Up to this point, I had no real experience of recording stuff, and it was pretty hit and miss but I did it every day after work and I got it out and it was received pretty well. Now when I look back at it, sonically, it’s not that great, it’s got a warm feel to it but it was my first attempt and it’s got some great songs on it.

The first Blackledge Falling song was Crucifix 47. Listening back to that I can hear that I’m really going to town you know, it’s the first time that I’ve produced myself and at one point at the end, I think I’ve got about seven different guitar refrains, themes and signatures going together. It’s got synths on it and I’m really pushing myself and seeing what I could do on my own, if need be. It’s quite a wall of sound listening back to that.

So Crucifix 47 was the very first Blackledge Falling song recorded in 2012 at 47 Farmers Hall which is where Dawn stayed and where I moved in with her in Rosemount, when I moved out of Woodside.

The EP, Demonstration 1 had a Bridget Riley cover, it had a hidden song on it and I used lots of loops, rather than real live drums. This came out of necessity rather than not wanting to use a real live drummer, and control I suppose. Very quickly, I discovered making drum loops wasn’t the easy thing that I had imagined it would be in my head.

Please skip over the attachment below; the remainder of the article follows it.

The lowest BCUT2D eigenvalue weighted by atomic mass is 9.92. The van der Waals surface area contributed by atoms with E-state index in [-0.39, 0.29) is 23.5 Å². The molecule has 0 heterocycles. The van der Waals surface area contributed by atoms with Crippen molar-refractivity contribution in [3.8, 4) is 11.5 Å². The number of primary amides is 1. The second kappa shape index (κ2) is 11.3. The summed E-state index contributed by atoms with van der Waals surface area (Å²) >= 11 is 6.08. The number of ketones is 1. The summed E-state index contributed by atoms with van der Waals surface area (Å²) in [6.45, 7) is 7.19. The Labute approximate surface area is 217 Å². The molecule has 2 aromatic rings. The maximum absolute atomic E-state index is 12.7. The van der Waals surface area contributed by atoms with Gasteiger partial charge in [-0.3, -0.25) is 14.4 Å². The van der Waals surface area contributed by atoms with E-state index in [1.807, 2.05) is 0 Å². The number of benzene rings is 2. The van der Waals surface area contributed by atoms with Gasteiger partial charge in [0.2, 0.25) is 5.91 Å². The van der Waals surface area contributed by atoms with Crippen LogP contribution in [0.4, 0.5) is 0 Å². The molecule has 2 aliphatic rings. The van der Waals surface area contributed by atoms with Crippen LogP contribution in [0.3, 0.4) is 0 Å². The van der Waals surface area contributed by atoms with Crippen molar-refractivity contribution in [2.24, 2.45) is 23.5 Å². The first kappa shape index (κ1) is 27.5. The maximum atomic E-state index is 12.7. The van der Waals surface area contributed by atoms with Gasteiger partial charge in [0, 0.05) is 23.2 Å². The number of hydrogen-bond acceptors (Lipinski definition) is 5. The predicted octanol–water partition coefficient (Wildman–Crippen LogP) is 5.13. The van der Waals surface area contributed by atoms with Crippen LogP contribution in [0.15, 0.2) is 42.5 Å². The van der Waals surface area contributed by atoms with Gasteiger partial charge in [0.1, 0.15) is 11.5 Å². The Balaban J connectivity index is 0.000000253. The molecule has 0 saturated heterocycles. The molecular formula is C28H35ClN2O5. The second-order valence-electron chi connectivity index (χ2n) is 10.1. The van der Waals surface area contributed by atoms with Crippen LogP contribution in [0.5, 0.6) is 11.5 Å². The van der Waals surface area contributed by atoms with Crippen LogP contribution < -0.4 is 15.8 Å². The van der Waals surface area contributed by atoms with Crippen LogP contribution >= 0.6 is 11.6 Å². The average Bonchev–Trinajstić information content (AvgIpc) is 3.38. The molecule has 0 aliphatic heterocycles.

On one of the tracks, ‘A Mary Jane Scream’ there’s a wee nod to two great Scottish bands, the JAMC and the Primals, obviously. I use that My Bloody Valentine-Madonna- Public Enemy drum loop.

So that was the first EP and I got Jim in to do one guitar bit and Ronnie Dunn played bass on a couple of tracks and Lindsay played some keys but on the whole it was me.

When I listen back to A Mary Jane Scream which is the third track on the first EP, it is a bit raw but it has a beauty to it. It’s quite naive but there’s a charm to it. It’s definitely a beginning. In 2012 that was recorded and the Kissing Shell 2023, just over 10 years later it’s a huge difference.

EP Demonstration 2, Donald’s Way

Then the second Blackledge Falling EP, ‘Demonstration Two, Donald’s Way’ came out.  And by this point, I’d already met Heather Lamont who is a singer and multi-instrumentalist. She got on board and she did some singing on the EP. I was probably a little reluctant to share that vocal space initially but I’m much less precious now.

We did an EP called Acoustuka (Live from Dawny’s Boudoir.) It was live with a couple of overdubs, but it was just an acoustic thing we did with Lindsay and Heather and me and that was well received as well.